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Summary: Advanced Event 9 in 2011 Scripting Games uses Windows PowerShell to create a file name that is based on the date and the user’s name.
About this event
Date of Event
4/14/2011 12:15 AM
4/21/2011 12:15 AM
You need to add a logging routine to a script that runs daily on your workstation. For troubleshooting purposes, you would like to keep all of the log files in a single folder named HSGLogFiles. The exact location of this folder is up to you, but it should be stored on the local machine, and it should be in a location that is accessible to all users of the computer. Because the script runs once per day on a per user basis, the log files should be comprised of the year, month, day, and a logged on user name. You are not worried about concurrent users, or remote users—for the purposes of this scenario assume a single interactive user. If the script runs multiple times for the same user on the same day, do not append or overwrite the original log file (which is created during the first run of the day). In other words, if a file exists, the script should exit gracefully and silently. When you create the file, create it silently by not displaying return information to the Windows PowerShell console. An example of such a log file directory is shown in the following image.
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Another interesting one! :)
Just a quick question: you say that the folder "should be stored on the local machine, and it should be in a location that is accessible to all users of the computer" but you also say "Extra points for creating the HSGLogFiles directory in the current user’s MyDocuments". But the MyDocuments can't be accessed by everyone... Should we simply let the user chose?
The purpose of the folder is for logging purposes ... you should think automation when you see this. Stopping a logon script, and asking a user where they want the log folder created is not a good idea -- therefore you should choose. I stated that for the purpose of the scenario you are to assume 1 interactive user of the computer -- therefore mydocuments would be accessible to all users of the computer, because there is only one user of the computer.
Further to Nuno's question, when you say "log files should be under a single folder", plus what you just explainec, if there are more than one user use same computer (not concurrently), can I assume that each user should have their own folder to hold logs? (still single folder per user)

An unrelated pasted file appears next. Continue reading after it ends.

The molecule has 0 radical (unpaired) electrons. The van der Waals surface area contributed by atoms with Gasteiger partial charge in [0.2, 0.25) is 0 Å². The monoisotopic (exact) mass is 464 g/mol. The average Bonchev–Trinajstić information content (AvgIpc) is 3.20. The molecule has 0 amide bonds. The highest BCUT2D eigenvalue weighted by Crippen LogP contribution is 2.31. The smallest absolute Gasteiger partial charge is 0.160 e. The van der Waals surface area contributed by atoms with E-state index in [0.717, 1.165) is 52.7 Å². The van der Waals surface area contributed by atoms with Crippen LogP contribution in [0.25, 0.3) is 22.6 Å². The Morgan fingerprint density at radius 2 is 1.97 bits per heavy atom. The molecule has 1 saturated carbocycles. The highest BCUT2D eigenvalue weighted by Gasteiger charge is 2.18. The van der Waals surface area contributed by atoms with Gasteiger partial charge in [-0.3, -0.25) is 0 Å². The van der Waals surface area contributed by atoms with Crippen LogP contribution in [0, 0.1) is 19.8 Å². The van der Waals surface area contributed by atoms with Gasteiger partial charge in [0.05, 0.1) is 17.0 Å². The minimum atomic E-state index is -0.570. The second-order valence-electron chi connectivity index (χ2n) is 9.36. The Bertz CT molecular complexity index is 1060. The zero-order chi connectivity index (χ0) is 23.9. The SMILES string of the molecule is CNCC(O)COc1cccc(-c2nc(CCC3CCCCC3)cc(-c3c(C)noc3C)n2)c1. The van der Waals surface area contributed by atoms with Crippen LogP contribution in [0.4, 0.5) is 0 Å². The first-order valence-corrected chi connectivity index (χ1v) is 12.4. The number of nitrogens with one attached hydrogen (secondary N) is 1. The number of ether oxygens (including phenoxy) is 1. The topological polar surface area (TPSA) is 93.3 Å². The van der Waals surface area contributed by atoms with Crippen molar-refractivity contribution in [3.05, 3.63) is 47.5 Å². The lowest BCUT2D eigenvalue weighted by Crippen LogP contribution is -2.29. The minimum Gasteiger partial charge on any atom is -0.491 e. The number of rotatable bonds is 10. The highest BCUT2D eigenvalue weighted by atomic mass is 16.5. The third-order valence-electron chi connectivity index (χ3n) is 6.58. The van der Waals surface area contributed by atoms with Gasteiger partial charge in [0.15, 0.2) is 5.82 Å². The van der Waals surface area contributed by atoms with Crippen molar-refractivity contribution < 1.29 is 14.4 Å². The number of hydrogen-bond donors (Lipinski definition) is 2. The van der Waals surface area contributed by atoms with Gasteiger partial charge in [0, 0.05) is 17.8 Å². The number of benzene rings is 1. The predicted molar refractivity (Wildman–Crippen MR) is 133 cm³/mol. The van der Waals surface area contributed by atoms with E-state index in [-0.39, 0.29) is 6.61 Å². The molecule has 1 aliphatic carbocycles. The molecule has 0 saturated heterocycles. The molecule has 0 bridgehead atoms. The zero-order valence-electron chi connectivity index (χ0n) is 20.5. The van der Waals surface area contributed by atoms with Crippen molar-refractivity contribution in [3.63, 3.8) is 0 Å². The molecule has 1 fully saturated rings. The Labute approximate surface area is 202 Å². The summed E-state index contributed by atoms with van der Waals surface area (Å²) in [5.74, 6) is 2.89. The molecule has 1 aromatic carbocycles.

2nd question: for the purpose of this game, this log file can be empty, we just need to make sure the file name is in correct format, correct?
@John, yes each user should have own log (in this scenario the computer only has one user) and the log file can certainly be empty.
I don't get where the content of the log file itself should come from. Is our script supposed to receive it as an input?
there are some confusions with the extra point questions. I’m hoping you can explain it.
• For the purposes of this scenario, you can create the HSGLogFiles directory manually.
Does it mean user can able to create directory manually from Windows explorer, or it is asking to create a switch that can create directory (ex: .\script.ps1 –createdir yes)
• Extra points for creating the HSGLogFiles directory in the current user’s MyDocuments folder instead of creating it off of the root.
What does it mean by current user? Does it mean the console “logged on” user, or user that launch the threat?
and do i have admin rights to run the script?
I think that by "you can create the directory manually" they mean we can assume that the directory was created manually (from within the Explorer or any other means) before you run the script. Hence the extra points for the handling of this within the script instead.
Re: the current user, IamMred already answered this by stating that we should consider there is only one user of the computer.
That said, I am still personally uncomfortable with the notion of "logging" in this script. Since our script is supposed to create a log file, is it to take its input from another script, or are we just creating a "logging function" that can then be added to any other script that will need the logging functionality?
Manually - either the user can create the folder using explorer, or you can create the folder using explorer. For the scenario you do not HAVE to create the folder from the script. For extra points you should test to see if the folder exists, if it does not then create the folder.
Yes you can create it in the current user profile for extra points. Detect where the profile is stored, and use that location. YOu can see the Scripting Wife article for this event.
Current user: the user who is currently logged on interactively to the machine. Not a remote connection to the workstation.
YOU should NOT require admin rights to run this script. If you do, it will not work for the scenario.
Logging in this scenario ... you are simply creating the file that will be used BY OTHER SCRIPTS. The point of the exercise is to test your ability to detect if a file exists, to create a file name based upon the date, and upon the user name. I also test your ability to convert a datetime object into a string, and to retrieve the current users name. FOr extra credit you must know how to test for a folders existence, how to create a folder, and how to detect the users profile location. THIS is what I am testing in this event. The logging thing, was simply an attempt to show you HOW you might use such a log file in real life. It is quite common for enterprises to need a log file that will be used as output for several different scripts.